Attorney General Jeff Sessions signaled a major break from the Obama administration on Monday when he released a memo saying that the Department of Justice would review its agreements with troubled local police departments.
Dozens of law enforcement agencies are currently legally bound to implement reforms according to the court-enforced agreements, known as consent decrees. They’re typically implemented following an investigation by the DOJ’s Civil Rights Division that finds evidence of systemic bias.
The Obama administration entered into 11 such agreements, far more than any past administration.
Sessions is unable to unilaterally roll back existing consent decrees — doing so would require the approval of a federal judge — but his memo may jeopardize police reforms in Chicago and Baltimore, where agreements with the federal government are still pending.
Here are the key passages in the memo and what experts say they really mean:
The Department will use its resources to effectively promote a peaceful and lawful society, where the civil rights of all persons are valued and protected.
William Yeomans, who spent 26 years in the Department of Justice and served as the deputy assistant attorney general before leaving in 2006, says he doesn’t buy this, given Sessions’ “seeming disregard for the people whose constitutional rights are violated by police officers.”
Sessions has recognized that racial bias in policing can be a problem, but he has rejected efforts to improve data collection by law enforcement, citing concerns that such information being made public could disincentivize officers from doing their jobs. While his predecessor, Loretta Lynch, was open to hearing grievances from activists in the Black Lives Matter movement, Sessions has characterized them as a threat and danger to law enforcement.
The safety and protection of the public is the paramount concern and duty of law enforcement officials.
The question is how to make certain this duty is carried out appropriately, and whether consent decrees are the best way to do it.
Ronal Serpas, a former New Orleans police chief, says consent decrees can be a “key tool” in effective policing. Serpas became New Orleans police chief in 2010, the same time the DOJ launched a “pattern and practice” investigation into the force that culminated in a consent decree three years later.
“They can provide important guidance when change has been hard to achieve in other ways,” Serpas said.
Local law enforcement must protect and respect the civil rights of all members of the public.
Jim Pasco, executive director of the Fraternal Order of Police, America’s largest police union, doesn’t think police violations of civil rights is a major problem.
“From time to time, police officers make mistakes or do things that are illegal,” Pasco said. “Those instances are extraordinarily few and numbered, given the total number of police officers in the U.S.”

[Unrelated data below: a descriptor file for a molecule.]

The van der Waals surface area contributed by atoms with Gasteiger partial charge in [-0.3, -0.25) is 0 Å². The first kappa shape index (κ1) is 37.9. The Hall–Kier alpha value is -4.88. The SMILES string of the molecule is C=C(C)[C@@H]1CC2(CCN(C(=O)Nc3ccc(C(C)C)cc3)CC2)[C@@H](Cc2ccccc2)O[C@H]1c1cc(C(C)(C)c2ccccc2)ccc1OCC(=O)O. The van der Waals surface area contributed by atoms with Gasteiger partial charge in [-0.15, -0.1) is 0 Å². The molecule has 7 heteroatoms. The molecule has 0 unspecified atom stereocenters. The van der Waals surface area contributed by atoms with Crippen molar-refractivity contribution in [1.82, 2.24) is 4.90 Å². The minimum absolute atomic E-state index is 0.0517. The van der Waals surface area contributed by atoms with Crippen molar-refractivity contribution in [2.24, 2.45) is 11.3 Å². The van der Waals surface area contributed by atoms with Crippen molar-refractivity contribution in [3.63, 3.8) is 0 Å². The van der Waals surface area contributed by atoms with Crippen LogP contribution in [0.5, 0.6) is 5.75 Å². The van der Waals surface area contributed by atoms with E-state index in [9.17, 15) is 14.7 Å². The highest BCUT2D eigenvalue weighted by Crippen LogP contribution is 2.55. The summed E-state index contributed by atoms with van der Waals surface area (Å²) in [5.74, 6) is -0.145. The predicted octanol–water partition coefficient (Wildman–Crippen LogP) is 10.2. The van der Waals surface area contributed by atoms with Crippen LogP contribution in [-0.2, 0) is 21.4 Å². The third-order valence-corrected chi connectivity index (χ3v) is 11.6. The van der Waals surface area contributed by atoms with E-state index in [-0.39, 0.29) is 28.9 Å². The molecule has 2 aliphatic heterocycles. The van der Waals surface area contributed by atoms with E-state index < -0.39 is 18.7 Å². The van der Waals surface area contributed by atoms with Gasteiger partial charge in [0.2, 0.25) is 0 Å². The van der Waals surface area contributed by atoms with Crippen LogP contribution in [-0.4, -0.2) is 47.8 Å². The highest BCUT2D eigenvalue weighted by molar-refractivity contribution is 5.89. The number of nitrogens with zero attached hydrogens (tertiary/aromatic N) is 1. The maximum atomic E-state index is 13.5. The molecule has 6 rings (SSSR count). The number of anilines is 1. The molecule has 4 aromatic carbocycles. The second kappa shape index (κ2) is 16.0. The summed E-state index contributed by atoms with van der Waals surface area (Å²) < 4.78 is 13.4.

Pasco’s group was consulted by the Trump administration during the writing of the memo, which in turn reflects his group’s view that an increase in attention paid to civil rights violations doesn’t mean there’s a systemic problem in U.S. policing.
“In the last few years, because of social media and media in general,” Pasco said, “there’s been a heightening of an inaccurate perception that there is systemic law-breaking going on.”
The misdeeds of individual bad actors should not impugn or undermine the legitimate and honorable work that law enforcement officers and agencies perform in keeping American communities safe.
“There’s some truth to that,” said Seth Stoughton, a former police officer and assistant law professor at the University of South Carolina. “Every profession and every industry has people who are assholes, incompetent, or both. But there’s significantly more to it. In many situations, an individual officer’s misdeed is the ultimate result of systemic factors.”
Sessions has repeatedly shrugged off the notion that systemic problems in police departments can make law enforcement less effective.
The DOJ’s Civil Rights Division launches pattern and practice investigations into law enforcement agencies to identify and root out systemic problems.
Stoughton points to examples like Ferguson, where the city was over-policing poor, minority communities and using fines for misdemeanors as a major revenue source, and New York, where the NYPD’s stop and frisk policy was ultimately ruled unconstitutional because it unfairly targeted people of color.
With this line of the letter, Sessions demonstrates “either ignorance of or unconcern for the painful lessons that history has taught us,” Stoughton said, adding that it “suggests an incomplete and ineffective approach to addressing problems in policing.”
The collection and analysis of timely, reliable statistics on crime and criminals are essential for effective law enforcement strategies.
“We do need timely and reliable data about policing,” Stoughton said. “Although I would go beyond Mr Sessions’ focus on ‘crime and criminals’ and include information about what officers do.”
Local control and local accountability are necessary for effective local policing. It is not the responsibility of the federal government to manage non-federal law enforcement agencies.
In the past, Sessions has expressed concern that federal scrutiny of local police departments could have a chilling effect on law enforcement activity and morale.
During his Senate confirmation hearing in January, he asserted that suing a law enforcement agency can “undermine the respect for police officers.”
“He has basically said that the federal government doesn’t have any business in running local police departments, and by that I assume he means suing them under Section 14141,” Yeomans said, referring to the Law Enforcement Misconduct Statute. “That to me is disturbing across the board, and what it suggests is that there would not be vigorous enforcement of pattern of practice authority going forwards.”